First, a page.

- Historical Accuracy: The novel is set against the backdrop of significant historical events, including the French Revolution and the June Rebellion of 1832. Hugo’s meticulous research and attention to historical detail contribute to the realism of the story.
- Characters from Various Walks of Life: The novel features characters from different social classes, allowing readers to see the diverse facets of society and how individuals from various backgrounds are interconnected.
- Length and Detail:
- “Les Misérables” is known for its length and detailed descriptions. Hugo includes extensive digressions, historical essays, and character backgrounds, providing a comprehensive view of the world he creates.
Overall, the style of “Les Misérables” combines the emotional depth and passion of Romanticism with the social awareness and historical realism of the 19th century. This unique blend of styles allows Hugo to explore profound themes of justice, redemption, love, and the human condition while offering a panoramic view of French society during a transformative period in its history.
What is the significance and legacy of Les Misérables?
“Les Misérables” holds immense significance and has left a lasting legacy in literature, theater, and popular culture. Its impact can be seen in various ways:
- Social Commentary: The novel is a powerful critique of social injustice, poverty, and the suffering of marginalized individuals in 19th-century France. Hugo’s portrayal of these issues resonated with readers and sparked important discussions about societal inequality. It played a role in raising awareness about these issues and contributed to the broader social and political conversations of the time.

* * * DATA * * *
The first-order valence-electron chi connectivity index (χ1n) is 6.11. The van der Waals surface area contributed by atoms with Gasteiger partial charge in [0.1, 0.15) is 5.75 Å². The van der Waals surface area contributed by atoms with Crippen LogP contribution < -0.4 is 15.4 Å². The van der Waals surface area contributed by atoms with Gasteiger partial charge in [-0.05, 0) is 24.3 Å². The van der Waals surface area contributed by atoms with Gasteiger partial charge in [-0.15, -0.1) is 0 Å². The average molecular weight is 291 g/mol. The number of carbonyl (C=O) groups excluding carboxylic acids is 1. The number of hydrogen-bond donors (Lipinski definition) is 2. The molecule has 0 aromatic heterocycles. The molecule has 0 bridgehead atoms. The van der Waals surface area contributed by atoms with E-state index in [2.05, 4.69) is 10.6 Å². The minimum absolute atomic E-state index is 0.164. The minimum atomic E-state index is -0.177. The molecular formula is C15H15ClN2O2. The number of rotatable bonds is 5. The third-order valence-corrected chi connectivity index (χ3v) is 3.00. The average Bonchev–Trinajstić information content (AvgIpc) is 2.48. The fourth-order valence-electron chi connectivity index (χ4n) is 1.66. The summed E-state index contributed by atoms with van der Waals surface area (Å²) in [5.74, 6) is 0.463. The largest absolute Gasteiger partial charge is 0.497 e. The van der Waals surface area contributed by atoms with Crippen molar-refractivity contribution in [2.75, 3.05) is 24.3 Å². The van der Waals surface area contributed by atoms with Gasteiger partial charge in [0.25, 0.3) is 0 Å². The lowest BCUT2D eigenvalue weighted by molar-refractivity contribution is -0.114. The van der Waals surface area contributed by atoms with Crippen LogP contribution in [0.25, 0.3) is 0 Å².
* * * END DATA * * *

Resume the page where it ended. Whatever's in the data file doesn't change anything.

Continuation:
- Humanitarianism: “Les Misérables” promotes the ideals of compassion, redemption, and the capacity for change in individuals. Jean Valjean’s transformation from a hardened convict to a compassionate and virtuous man is a central theme that continues to inspire discussions about the potential for redemption and the power of forgiveness.
- Romanticism and Realism: The novel’s unique combination of Romanticism and Realism in its writing style and narrative approach has influenced subsequent literature and artistic works, including War and Peace by Leo Tolstoy. It serves as an example of how literature can explore complex human emotions and societal issues.
- Theater and Musical Adaptations: The musical adaptation of “Les Misérables,” composed by Claude-Michel Schönberg and Alain Boublil, premiered in 1980 and has become one of the most successful and beloved musicals in the world. Its powerful music, memorable characters, and themes of love, justice, and revolution continue to captivate audiences.
- Film Adaptations: The novel has been adapted into numerous film versions, introducing its story and themes to even wider audiences. Notable film adaptations include the 1998 version directed by Bille August and the 2012 musical film directed by Tom Hooper.
- Cultural References: Phrases and characters from “Les Misérables” have become ingrained in popular culture. Lines such as “Do you hear the people sing?” and characters like Jean Valjean and Inspector Javert are instantly recognizable to many, even to those who have not read the novel or seen the musical.
- Educational and Academic Impact: “Les Misérables” is often studied in literature and history classes for its rich themes, historical context, and literary techniques. It has also inspired scholarly research and critical analysis.
- Advocacy for Social Change: The novel’s enduring themes of social justice, compassion, and the fight against inequality have continued to inspire activists and advocates for social change.
The novel’s timeless appeal and its ability to provoke thought and emotion continue to make it a work of enduring importance.